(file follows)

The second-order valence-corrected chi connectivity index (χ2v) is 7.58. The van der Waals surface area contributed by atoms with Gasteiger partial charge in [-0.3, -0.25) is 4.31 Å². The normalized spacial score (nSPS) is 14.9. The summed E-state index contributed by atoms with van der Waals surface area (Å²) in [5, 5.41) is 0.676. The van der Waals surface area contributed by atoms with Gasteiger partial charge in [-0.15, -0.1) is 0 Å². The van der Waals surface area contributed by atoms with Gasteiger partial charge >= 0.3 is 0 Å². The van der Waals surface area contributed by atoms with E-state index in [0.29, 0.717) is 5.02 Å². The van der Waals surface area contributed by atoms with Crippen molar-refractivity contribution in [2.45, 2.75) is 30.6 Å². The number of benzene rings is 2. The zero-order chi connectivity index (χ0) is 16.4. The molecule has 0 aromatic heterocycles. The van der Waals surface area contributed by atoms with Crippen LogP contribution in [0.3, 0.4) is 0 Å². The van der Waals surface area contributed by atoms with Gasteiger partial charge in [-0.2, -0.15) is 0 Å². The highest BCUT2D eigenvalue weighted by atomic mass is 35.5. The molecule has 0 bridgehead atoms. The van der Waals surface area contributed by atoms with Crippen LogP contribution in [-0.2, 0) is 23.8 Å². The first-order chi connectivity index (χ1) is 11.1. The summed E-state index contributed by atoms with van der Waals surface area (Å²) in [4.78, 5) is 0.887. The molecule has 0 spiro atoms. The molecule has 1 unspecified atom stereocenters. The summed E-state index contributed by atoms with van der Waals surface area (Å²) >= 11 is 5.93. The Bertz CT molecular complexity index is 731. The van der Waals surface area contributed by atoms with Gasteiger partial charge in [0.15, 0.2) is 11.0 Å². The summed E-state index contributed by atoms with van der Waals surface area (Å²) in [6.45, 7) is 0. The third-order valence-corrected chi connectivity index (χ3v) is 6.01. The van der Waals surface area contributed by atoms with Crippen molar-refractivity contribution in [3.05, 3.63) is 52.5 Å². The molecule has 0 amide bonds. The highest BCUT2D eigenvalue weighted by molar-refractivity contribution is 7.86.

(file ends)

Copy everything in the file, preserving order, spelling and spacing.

The second-order valence-corrected chi connectivity index (χ2v) is 7.58. The van der Waals surface area contributed by atoms with Gasteiger partial charge in [-0.3, -0.25) is 4.31 Å². The normalized spacial score (nSPS) is 14.9. The summed E-state index contributed by atoms with van der Waals surface area (Å²) in [5, 5.41) is 0.676. The van der Waals surface area contributed by atoms with Gasteiger partial charge in [-0.15, -0.1) is 0 Å². The van der Waals surface area contributed by atoms with Gasteiger partial charge >= 0.3 is 0 Å². The van der Waals surface area contributed by atoms with E-state index in [0.29, 0.717) is 5.02 Å². The van der Waals surface area contributed by atoms with Crippen molar-refractivity contribution in [2.45, 2.75) is 30.6 Å². The number of benzene rings is 2. The zero-order chi connectivity index (χ0) is 16.4. The molecule has 0 aromatic heterocycles. The van der Waals surface area contributed by atoms with Crippen LogP contribution in [0.3, 0.4) is 0 Å². The van der Waals surface area contributed by atoms with Gasteiger partial charge in [-0.2, -0.15) is 0 Å². The highest BCUT2D eigenvalue weighted by atomic mass is 35.5. The molecule has 0 bridgehead atoms. The van der Waals surface area contributed by atoms with Crippen LogP contribution in [-0.2, 0) is 23.8 Å². The first-order chi connectivity index (χ1) is 11.1. The summed E-state index contributed by atoms with van der Waals surface area (Å²) in [4.78, 5) is 0.887. The molecule has 0 spiro atoms. The molecule has 1 unspecified atom stereocenters. The summed E-state index contributed by atoms with van der Waals surface area (Å²) >= 11 is 5.93. The Bertz CT molecular complexity index is 731. The van der Waals surface area contributed by atoms with Gasteiger partial charge in [0.15, 0.2) is 11.0 Å². The summed E-state index contributed by atoms with van der Waals surface area (Å²) in [6.45, 7) is 0. The third-order valence-corrected chi connectivity index (χ3v) is 6.01. The van der Waals surface area contributed by atoms with Crippen molar-refractivity contribution in [3.05, 3.63) is 52.5 Å². The molecule has 0 amide bonds. The highest BCUT2D eigenvalue weighted by molar-refractivity contribution is 7.86.